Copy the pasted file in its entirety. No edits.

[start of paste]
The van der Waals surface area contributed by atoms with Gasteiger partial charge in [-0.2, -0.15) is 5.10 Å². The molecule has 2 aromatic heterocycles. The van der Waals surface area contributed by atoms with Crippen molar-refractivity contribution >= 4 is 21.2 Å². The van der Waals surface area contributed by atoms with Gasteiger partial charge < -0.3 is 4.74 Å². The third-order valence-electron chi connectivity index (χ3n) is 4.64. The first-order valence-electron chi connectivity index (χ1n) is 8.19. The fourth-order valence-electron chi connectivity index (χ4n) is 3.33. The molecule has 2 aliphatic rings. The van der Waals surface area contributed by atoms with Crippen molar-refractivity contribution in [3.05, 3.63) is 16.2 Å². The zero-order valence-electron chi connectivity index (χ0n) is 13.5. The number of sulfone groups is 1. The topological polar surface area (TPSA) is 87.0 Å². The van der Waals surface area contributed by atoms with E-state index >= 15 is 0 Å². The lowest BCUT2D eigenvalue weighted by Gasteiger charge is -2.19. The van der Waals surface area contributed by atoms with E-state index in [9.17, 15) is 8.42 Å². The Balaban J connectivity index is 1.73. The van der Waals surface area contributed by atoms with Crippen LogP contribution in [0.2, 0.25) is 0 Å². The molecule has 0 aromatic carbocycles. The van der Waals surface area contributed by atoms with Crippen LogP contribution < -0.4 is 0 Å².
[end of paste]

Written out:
The van der Waals surface area contributed by atoms with Gasteiger partial charge in [-0.2, -0.15) is 5.10 Å². The molecule has 2 aromatic heterocycles. The van der Waals surface area contributed by atoms with Crippen molar-refractivity contribution >= 4 is 21.2 Å². The van der Waals surface area contributed by atoms with Gasteiger partial charge < -0.3 is 4.74 Å². The third-order valence-electron chi connectivity index (χ3n) is 4.64. The first-order valence-electron chi connectivity index (χ1n) is 8.19. The fourth-order valence-electron chi connectivity index (χ4n) is 3.33. The molecule has 2 aliphatic rings. The van der Waals surface area contributed by atoms with Crippen molar-refractivity contribution in [3.05, 3.63) is 16.2 Å². The zero-order valence-electron chi connectivity index (χ0n) is 13.5. The number of sulfone groups is 1. The topological polar surface area (TPSA) is 87.0 Å². The van der Waals surface area contributed by atoms with E-state index >= 15 is 0 Å². The lowest BCUT2D eigenvalue weighted by Gasteiger charge is -2.19. The van der Waals surface area contributed by atoms with E-state index in [9.17, 15) is 8.42 Å². The Balaban J connectivity index is 1.73. The van der Waals surface area contributed by atoms with Crippen LogP contribution in [0.2, 0.25) is 0 Å². The molecule has 0 aromatic carbocycles. The van der Waals surface area contributed by atoms with Crippen LogP contribution < -0.4 is 0 Å².